Morpholine- Classic amine fish odour, but this one has an extra note to it that makes it really bad.

Ethyl acrylate- Extremely potent, very sharp odour. This stuff can be smelled through a sealed bottle.

Hexafluoroisopropanol- Doesn't necessarily smell bad, but the odours are irritating to the respiratory system, and the association of the smell reminding me how toxic the stuff is doesn't help.

My favorites are:

Phenol- Toxic, but something about the smell I like. It reminds me of lillys.

Ethyl formate- smells like rum raisin. Butyl formate smells good too, it smells like chapstick brand chapstick.

Isoamyl acetate- who doesn't like this stuff!

Methyl salicylate- fresh smell

Iodine- Full bodied clean, sharp smell, good in low concentrations



Imagine getting a large amount of a really bad smelling chemical spilled on you, something that really sticks to the skin and won't wash off easily. That would be horrid.

[Edited on 10-4-2011 by HydroCarbon]
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plante1999
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[*] posted on 10-4-2011 at 12:26


love:
chlorine gas
chloroform
And the HCl fume , not in high conc, but i like this smell.

hate:
H2S
nitrogen dioxide
and iodine , every time i smell it , the air smell like oil for about 2 day.




I never asked for this.
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food
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[*] posted on 10-4-2011 at 12:59


I like that phenol smell, it's awesome! When I was a lad this was a smell that was much more common than it is today. I cadged a litre or so of weak solution from a friend a while back. I used it as a sanitizer, but it was to have that smell around that was the real motivation.



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quicksilver
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[*] posted on 12-4-2011 at 13:03


Somewhere I have a patent for a "riot or crowd control agent" that I had THOUGHT would contain the usual suspects (H2S, etc) but made use of a complex versions of "ptomaines" in what appears to be a well conceived trial. It was rather recent so there was an element of 'trade secret issues' in that it didn't"spell out" the totally of the agent per se'. I will dig this up and post it as it apparently IS now in use as an effective non-lethal technique for riot control in that it is billed as being SO unbearable to human olfactory sensibilities that one cannot maintain proximity to it for ANY duration. It is apparently well known that the smell of bacterial interaction with certain proteins triggers an almost "programmed response" to avoidance of that smell.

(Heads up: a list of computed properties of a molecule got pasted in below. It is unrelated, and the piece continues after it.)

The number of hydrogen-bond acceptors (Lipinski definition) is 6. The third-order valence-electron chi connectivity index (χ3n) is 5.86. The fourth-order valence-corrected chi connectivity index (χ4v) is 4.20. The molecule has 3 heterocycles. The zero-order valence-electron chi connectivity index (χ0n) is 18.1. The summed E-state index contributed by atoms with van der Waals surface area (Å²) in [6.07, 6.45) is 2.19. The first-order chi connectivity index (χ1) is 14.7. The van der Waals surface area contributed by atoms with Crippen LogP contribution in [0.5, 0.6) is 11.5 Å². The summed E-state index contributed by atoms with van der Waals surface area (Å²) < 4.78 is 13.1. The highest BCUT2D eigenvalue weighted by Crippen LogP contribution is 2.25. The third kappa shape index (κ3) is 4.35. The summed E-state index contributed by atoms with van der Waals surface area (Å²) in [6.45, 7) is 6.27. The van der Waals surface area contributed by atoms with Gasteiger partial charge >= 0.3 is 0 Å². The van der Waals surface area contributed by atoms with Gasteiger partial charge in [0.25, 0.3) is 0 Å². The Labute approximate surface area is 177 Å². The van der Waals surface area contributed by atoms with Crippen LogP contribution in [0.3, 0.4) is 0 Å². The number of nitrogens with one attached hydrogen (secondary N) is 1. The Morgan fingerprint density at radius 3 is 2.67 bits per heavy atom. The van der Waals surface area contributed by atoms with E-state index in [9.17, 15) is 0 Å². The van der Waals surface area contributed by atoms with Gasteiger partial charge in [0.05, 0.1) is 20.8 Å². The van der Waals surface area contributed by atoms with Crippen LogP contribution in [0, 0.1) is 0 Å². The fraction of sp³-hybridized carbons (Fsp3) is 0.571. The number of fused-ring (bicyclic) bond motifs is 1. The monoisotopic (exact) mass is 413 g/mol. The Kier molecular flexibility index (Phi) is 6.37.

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[*] posted on 12-4-2011 at 14:28


Best:
cis-3-Hexenal, which smells like freshly mowed grass

Worst:
Many alkynes. We had to prepare various alkynes once (I did 1-butyn), and all of them were unbelievably smelly. It doesn't resemble anyhting I have ever smelled.

Also, primary amines. Cadaverine and putresceine have those names for a reason. TEMED also comes to mind, an amine reagent commonly used in protein electrophoresis.




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HydroCarbon
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[*] posted on 15-4-2011 at 16:50


Quote: Originally posted by phlogiston  
Best:
cis-3-Hexenal, which smells like freshly mowed grass



I've always wanted to catch a whiff of the "freshly cut grass" chemicals! I think n-heptanol is another one.

Recently I was talking to somebody who told me that there are labs out there that do gas chromatography with olfactory detection. The instruments actually have nose ports where the operator inserts his nose and assigns descriptions of odour to specific peaks! Imagine having that job, the odours you would encounter! Not to mention probably some health risks.

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phlogiston